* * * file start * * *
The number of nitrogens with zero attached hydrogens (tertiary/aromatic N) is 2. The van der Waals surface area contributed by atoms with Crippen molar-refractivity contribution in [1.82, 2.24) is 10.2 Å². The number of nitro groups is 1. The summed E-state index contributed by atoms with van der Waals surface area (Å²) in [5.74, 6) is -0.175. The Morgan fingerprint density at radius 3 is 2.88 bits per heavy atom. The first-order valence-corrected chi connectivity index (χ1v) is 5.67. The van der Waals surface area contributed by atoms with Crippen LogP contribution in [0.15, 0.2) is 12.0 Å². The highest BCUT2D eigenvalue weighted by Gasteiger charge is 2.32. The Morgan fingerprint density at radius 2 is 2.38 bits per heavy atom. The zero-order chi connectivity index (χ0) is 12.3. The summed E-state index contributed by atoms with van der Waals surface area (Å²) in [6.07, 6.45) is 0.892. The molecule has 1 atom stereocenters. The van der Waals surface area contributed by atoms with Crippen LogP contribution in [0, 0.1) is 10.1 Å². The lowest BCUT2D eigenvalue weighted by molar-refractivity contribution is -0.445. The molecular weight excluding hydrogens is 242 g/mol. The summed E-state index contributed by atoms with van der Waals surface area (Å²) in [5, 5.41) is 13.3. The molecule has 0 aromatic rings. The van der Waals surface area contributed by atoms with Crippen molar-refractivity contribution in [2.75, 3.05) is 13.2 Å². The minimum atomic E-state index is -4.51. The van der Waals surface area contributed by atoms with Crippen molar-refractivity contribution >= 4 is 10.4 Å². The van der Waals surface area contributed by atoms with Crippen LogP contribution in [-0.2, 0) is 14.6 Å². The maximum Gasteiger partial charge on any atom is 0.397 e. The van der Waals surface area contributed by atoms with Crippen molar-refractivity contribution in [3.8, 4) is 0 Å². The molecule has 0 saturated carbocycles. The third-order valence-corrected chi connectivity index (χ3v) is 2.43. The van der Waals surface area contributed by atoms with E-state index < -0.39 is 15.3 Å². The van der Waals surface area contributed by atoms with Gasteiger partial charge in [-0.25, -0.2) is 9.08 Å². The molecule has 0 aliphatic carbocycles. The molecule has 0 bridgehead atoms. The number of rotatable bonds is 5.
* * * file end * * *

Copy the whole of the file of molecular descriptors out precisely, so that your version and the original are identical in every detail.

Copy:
The number of nitrogens with zero attached hydrogens (tertiary/aromatic N) is 2. The van der Waals surface area contributed by atoms with Crippen molar-refractivity contribution in [1.82, 2.24) is 10.2 Å². The number of nitro groups is 1. The summed E-state index contributed by atoms with van der Waals surface area (Å²) in [5.74, 6) is -0.175. The Morgan fingerprint density at radius 3 is 2.88 bits per heavy atom. The first-order valence-corrected chi connectivity index (χ1v) is 5.67. The van der Waals surface area contributed by atoms with Crippen LogP contribution in [0.15, 0.2) is 12.0 Å². The highest BCUT2D eigenvalue weighted by Gasteiger charge is 2.32. The Morgan fingerprint density at radius 2 is 2.38 bits per heavy atom. The zero-order chi connectivity index (χ0) is 12.3. The summed E-state index contributed by atoms with van der Waals surface area (Å²) in [6.07, 6.45) is 0.892. The molecule has 1 atom stereocenters. The van der Waals surface area contributed by atoms with Crippen LogP contribution in [0, 0.1) is 10.1 Å². The lowest BCUT2D eigenvalue weighted by molar-refractivity contribution is -0.445. The molecular weight excluding hydrogens is 242 g/mol. The summed E-state index contributed by atoms with van der Waals surface area (Å²) in [5, 5.41) is 13.3. The molecule has 0 aromatic rings. The van der Waals surface area contributed by atoms with Crippen molar-refractivity contribution in [2.75, 3.05) is 13.2 Å². The minimum atomic E-state index is -4.51. The van der Waals surface area contributed by atoms with Crippen molar-refractivity contribution >= 4 is 10.4 Å². The van der Waals surface area contributed by atoms with Crippen LogP contribution in [-0.2, 0) is 14.6 Å². The maximum Gasteiger partial charge on any atom is 0.397 e. The van der Waals surface area contributed by atoms with Crippen molar-refractivity contribution in [3.8, 4) is 0 Å². The molecule has 0 saturated carbocycles. The third-order valence-corrected chi connectivity index (χ3v) is 2.43. The van der Waals surface area contributed by atoms with E-state index < -0.39 is 15.3 Å². The van der Waals surface area contributed by atoms with Gasteiger partial charge in [-0.25, -0.2) is 9.08 Å². The molecule has 0 aliphatic carbocycles. The molecule has 0 bridgehead atoms. The number of rotatable bonds is 5.